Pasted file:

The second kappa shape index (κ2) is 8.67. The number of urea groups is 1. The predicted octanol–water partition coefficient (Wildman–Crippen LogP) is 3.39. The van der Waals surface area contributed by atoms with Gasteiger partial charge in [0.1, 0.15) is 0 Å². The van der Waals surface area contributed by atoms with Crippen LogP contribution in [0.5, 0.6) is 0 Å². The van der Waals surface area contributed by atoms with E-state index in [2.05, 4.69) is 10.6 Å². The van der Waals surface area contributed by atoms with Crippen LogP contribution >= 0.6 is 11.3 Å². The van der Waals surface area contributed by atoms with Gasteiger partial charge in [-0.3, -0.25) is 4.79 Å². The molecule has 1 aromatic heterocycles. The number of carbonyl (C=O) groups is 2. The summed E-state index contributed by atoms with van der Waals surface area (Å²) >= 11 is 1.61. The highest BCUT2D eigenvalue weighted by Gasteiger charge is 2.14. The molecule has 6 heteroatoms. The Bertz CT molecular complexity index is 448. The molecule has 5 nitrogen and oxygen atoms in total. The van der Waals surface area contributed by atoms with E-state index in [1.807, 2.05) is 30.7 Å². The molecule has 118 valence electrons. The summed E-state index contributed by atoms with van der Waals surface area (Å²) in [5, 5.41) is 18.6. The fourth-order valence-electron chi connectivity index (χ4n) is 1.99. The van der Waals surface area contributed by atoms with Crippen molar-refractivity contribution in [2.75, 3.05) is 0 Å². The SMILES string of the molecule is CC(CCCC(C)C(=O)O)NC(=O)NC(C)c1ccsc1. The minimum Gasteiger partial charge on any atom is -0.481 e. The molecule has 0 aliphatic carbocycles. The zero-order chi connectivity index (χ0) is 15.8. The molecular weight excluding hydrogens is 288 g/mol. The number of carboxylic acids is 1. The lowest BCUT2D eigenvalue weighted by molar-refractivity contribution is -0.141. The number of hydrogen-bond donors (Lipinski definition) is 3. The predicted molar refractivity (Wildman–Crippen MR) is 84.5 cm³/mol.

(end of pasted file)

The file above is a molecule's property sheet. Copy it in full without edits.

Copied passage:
The second kappa shape index (κ2) is 8.67. The number of urea groups is 1. The predicted octanol–water partition coefficient (Wildman–Crippen LogP) is 3.39. The van der Waals surface area contributed by atoms with Gasteiger partial charge in [0.1, 0.15) is 0 Å². The van der Waals surface area contributed by atoms with Crippen LogP contribution in [0.5, 0.6) is 0 Å². The van der Waals surface area contributed by atoms with E-state index in [2.05, 4.69) is 10.6 Å². The van der Waals surface area contributed by atoms with Crippen LogP contribution >= 0.6 is 11.3 Å². The van der Waals surface area contributed by atoms with Gasteiger partial charge in [-0.3, -0.25) is 4.79 Å². The molecule has 1 aromatic heterocycles. The number of carbonyl (C=O) groups is 2. The summed E-state index contributed by atoms with van der Waals surface area (Å²) >= 11 is 1.61. The highest BCUT2D eigenvalue weighted by Gasteiger charge is 2.14. The molecule has 6 heteroatoms. The Bertz CT molecular complexity index is 448. The molecule has 5 nitrogen and oxygen atoms in total. The van der Waals surface area contributed by atoms with E-state index in [1.807, 2.05) is 30.7 Å². The molecule has 118 valence electrons. The summed E-state index contributed by atoms with van der Waals surface area (Å²) in [5, 5.41) is 18.6. The fourth-order valence-electron chi connectivity index (χ4n) is 1.99. The van der Waals surface area contributed by atoms with Crippen molar-refractivity contribution in [2.75, 3.05) is 0 Å². The SMILES string of the molecule is CC(CCCC(C)C(=O)O)NC(=O)NC(C)c1ccsc1. The minimum Gasteiger partial charge on any atom is -0.481 e. The molecule has 0 aliphatic carbocycles. The zero-order chi connectivity index (χ0) is 15.8. The molecular weight excluding hydrogens is 288 g/mol. The number of carboxylic acids is 1. The lowest BCUT2D eigenvalue weighted by molar-refractivity contribution is -0.141. The number of hydrogen-bond donors (Lipinski definition) is 3. The predicted molar refractivity (Wildman–Crippen MR) is 84.5 cm³/mol.